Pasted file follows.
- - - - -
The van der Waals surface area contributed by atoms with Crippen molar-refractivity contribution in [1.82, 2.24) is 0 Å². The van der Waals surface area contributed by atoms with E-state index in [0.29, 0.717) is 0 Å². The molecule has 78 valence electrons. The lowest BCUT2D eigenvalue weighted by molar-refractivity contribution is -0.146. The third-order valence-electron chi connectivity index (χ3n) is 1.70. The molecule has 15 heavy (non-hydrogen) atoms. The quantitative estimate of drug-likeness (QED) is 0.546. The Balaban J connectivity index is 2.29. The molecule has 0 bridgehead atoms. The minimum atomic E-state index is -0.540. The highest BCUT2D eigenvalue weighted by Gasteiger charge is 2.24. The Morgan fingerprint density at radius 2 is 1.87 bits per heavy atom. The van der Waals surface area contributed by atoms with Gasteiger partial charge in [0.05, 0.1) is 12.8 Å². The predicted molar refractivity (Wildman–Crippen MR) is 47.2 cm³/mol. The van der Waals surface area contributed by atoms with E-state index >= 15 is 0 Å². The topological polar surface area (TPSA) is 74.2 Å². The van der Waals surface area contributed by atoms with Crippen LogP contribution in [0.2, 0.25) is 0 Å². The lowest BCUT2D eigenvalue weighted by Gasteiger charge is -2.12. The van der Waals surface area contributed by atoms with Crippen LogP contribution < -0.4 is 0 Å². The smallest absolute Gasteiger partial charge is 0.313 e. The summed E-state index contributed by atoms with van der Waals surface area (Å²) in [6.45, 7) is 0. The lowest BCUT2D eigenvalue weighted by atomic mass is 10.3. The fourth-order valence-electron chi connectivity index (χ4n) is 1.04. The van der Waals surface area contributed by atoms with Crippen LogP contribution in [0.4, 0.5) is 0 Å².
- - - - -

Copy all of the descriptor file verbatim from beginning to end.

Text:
The van der Waals surface area contributed by atoms with Crippen molar-refractivity contribution in [1.82, 2.24) is 0 Å². The van der Waals surface area contributed by atoms with E-state index in [0.29, 0.717) is 0 Å². The molecule has 78 valence electrons. The lowest BCUT2D eigenvalue weighted by molar-refractivity contribution is -0.146. The third-order valence-electron chi connectivity index (χ3n) is 1.70. The molecule has 15 heavy (non-hydrogen) atoms. The quantitative estimate of drug-likeness (QED) is 0.546. The Balaban J connectivity index is 2.29. The molecule has 0 bridgehead atoms. The minimum atomic E-state index is -0.540. The highest BCUT2D eigenvalue weighted by Gasteiger charge is 2.24. The Morgan fingerprint density at radius 2 is 1.87 bits per heavy atom. The van der Waals surface area contributed by atoms with Gasteiger partial charge in [0.05, 0.1) is 12.8 Å². The predicted molar refractivity (Wildman–Crippen MR) is 47.2 cm³/mol. The van der Waals surface area contributed by atoms with E-state index >= 15 is 0 Å². The topological polar surface area (TPSA) is 74.2 Å². The van der Waals surface area contributed by atoms with Crippen LogP contribution in [0.2, 0.25) is 0 Å². The lowest BCUT2D eigenvalue weighted by Gasteiger charge is -2.12. The van der Waals surface area contributed by atoms with Crippen LogP contribution < -0.4 is 0 Å². The smallest absolute Gasteiger partial charge is 0.313 e. The summed E-state index contributed by atoms with van der Waals surface area (Å²) in [6.45, 7) is 0. The lowest BCUT2D eigenvalue weighted by atomic mass is 10.3. The fourth-order valence-electron chi connectivity index (χ4n) is 1.04. The van der Waals surface area contributed by atoms with Crippen LogP contribution in [0.4, 0.5) is 0 Å².